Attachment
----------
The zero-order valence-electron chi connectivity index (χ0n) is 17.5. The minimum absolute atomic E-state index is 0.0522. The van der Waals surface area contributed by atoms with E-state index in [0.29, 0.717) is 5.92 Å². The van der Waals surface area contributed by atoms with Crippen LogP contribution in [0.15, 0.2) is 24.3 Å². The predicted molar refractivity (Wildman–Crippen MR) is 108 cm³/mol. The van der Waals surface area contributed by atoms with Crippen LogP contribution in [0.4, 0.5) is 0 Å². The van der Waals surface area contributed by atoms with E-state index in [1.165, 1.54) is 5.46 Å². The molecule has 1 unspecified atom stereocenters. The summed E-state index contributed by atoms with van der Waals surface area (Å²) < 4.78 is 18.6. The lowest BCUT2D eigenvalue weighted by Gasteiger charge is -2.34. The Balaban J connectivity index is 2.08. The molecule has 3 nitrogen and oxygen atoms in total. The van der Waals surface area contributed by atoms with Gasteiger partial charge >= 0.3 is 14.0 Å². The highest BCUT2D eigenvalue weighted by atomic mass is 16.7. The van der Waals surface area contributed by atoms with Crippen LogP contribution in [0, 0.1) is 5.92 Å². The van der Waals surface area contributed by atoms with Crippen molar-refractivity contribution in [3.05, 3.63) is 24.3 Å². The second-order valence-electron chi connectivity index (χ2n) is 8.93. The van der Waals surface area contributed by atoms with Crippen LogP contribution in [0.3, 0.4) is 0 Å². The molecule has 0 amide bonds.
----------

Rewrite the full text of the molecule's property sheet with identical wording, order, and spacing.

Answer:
The zero-order valence-electron chi connectivity index (χ0n) is 17.5. The minimum absolute atomic E-state index is 0.0522. The van der Waals surface area contributed by atoms with E-state index in [0.29, 0.717) is 5.92 Å². The van der Waals surface area contributed by atoms with Crippen LogP contribution in [0.15, 0.2) is 24.3 Å². The predicted molar refractivity (Wildman–Crippen MR) is 108 cm³/mol. The van der Waals surface area contributed by atoms with Crippen LogP contribution in [0.4, 0.5) is 0 Å². The van der Waals surface area contributed by atoms with E-state index in [1.165, 1.54) is 5.46 Å². The molecule has 1 unspecified atom stereocenters. The summed E-state index contributed by atoms with van der Waals surface area (Å²) < 4.78 is 18.6. The lowest BCUT2D eigenvalue weighted by Gasteiger charge is -2.34. The Balaban J connectivity index is 2.08. The molecule has 3 nitrogen and oxygen atoms in total. The van der Waals surface area contributed by atoms with Gasteiger partial charge >= 0.3 is 14.0 Å². The highest BCUT2D eigenvalue weighted by atomic mass is 16.7. The van der Waals surface area contributed by atoms with Crippen LogP contribution in [0, 0.1) is 5.92 Å². The van der Waals surface area contributed by atoms with Crippen molar-refractivity contribution in [3.05, 3.63) is 24.3 Å². The second-order valence-electron chi connectivity index (χ2n) is 8.93. The van der Waals surface area contributed by atoms with Crippen LogP contribution in [0.3, 0.4) is 0 Å². The molecule has 0 amide bonds.